Small, tender moments portray honest take on graceful ageing
Date: May 30, 2013
Reviewed by Sandra Hall
A triumph for its two leads: Genevieve Bujold and James Cromwell in Still Mine. Photo: Supplied
Reviewer rating: Rating: 4 out of 5 stars
Director: Michael McGowan
OFLC rating: PG
Written and directed by Michael McGowan
102 minutes, rated PG
Hoyts Paris, Dendy Opera Quays, Chauvel,
Randwick Ritz, Collaroy, Avalon, from June 6
Reviewer’s rating: 4 out of 5 stars.
There are many stratagems for facing old age with dignity, style and a generous measure of independence and more movies are testing them out.
Some reach heartening conclusions. Others offer no hope. Michael Haneke’s Amour sits at the darkest end of the spectrum and The Best Exotic Marigold Hotel capers around at the other. Its oldies do better than recapture their youth. They get the chance to remake it in new and gaudier colours.
Canadian director Michael McGowan’s Still Mine is more closely aligned with reality, while avoiding the black depths that Haneke charted. Yes, Genevieve Bujold’s Irene Morrison is suffering from dementia but her husband, Craig (James Cromwell), is endowed with enough optimism, strength and determination to see them both through. And he has an added stimulus. In his bid to secure their future together, he has to overcome his natural enemy, the forces of bureaucracy.
McGowan was inspired to make the film after reading a news story about Morrison, a farmer in New Brunswick on the spectacularly beautiful Bay of Fundy. At 87, Morrison decided to simplify his and Irene’s household routine by moving out of their homestead to a smaller, one-storey house he himself would build on their land.
His building and carpentry skills had been taught to him in his youth by his father, a shipwright, and he set to work, felling his own timber, cutting it up and having it milled by one of his sons. Then he was forced to concede he would need a building permit, which he grudgingly purchased, and the battle was joined as the authorities started monitoring every step he took.
McGowan’s script doesn’t spell out all the details. That would be another kind of film. He concentrates on the Morrisons’ 61-year marriage and it turns out to be a triumph for his two leads. Bujold, who’s 70 playing 80, went without make-up for the part, tied her long, grey hair in a ponytail and settled for a uniform of shapeless trousers and a lumpy black belted jacket worn indoors and out. Yet there are still traces of the gamine star of her heyday during the 1970s and ’80s.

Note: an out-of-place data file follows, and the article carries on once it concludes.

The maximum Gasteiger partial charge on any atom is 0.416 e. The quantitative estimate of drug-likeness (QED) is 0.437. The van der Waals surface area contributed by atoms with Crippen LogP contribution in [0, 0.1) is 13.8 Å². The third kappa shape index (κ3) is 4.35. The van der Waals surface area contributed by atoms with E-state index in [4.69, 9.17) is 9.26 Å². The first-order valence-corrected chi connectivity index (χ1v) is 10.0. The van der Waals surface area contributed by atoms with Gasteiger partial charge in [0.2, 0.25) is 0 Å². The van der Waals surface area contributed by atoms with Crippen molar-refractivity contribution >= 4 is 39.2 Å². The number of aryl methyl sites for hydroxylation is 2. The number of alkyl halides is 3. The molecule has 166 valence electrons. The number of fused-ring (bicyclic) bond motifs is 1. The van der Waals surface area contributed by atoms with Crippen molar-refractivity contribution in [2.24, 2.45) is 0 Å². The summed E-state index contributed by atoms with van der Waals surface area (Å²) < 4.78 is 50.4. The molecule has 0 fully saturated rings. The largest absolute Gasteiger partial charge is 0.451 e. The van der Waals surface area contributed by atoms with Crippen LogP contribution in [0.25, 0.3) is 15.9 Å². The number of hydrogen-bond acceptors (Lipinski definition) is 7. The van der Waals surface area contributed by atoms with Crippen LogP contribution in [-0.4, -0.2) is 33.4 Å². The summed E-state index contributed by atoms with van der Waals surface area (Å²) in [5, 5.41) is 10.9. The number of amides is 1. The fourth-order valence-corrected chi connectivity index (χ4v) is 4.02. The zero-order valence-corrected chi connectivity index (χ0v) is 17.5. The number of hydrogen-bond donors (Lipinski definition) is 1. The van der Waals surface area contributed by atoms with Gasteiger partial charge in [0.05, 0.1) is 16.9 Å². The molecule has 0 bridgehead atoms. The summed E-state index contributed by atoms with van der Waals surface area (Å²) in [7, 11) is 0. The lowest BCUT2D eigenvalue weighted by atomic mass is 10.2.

And Cromwell, too, maintains an unbreakable connection to his younger self. The wry smile, the lanky frame and the loping stride all signify a character who is not going to let the years rob him of his self-sufficiency. And neither of them has forgotten how to flirt. Irene’s short-term memory may be damaged but she vividly remembers the highlights of their early days together – along with one or two of their more turbulent patches.
They have brought up seven children together and each one worries about them but none can shift Craig in his conviction that he alone can ensure his and Irene’s continuing life together. His fond but nosey neighbour, Chester (George R. Robertson) with whom he shares a testy friendship, can’t influence him either. They’ve been irritating one another for years.
It’s a film built of small, tender moments infused with the tinder-dry wit which still enlivens the Morrisons’ conversations.Yet McGowan doesn’t hold back when it comes to the bad times.
Best of all, he never turns them into lovable old fogeys demanding our indulgence. They remain what they’ve always been – two resourceful people doing their best with the hand they’ve been dealt.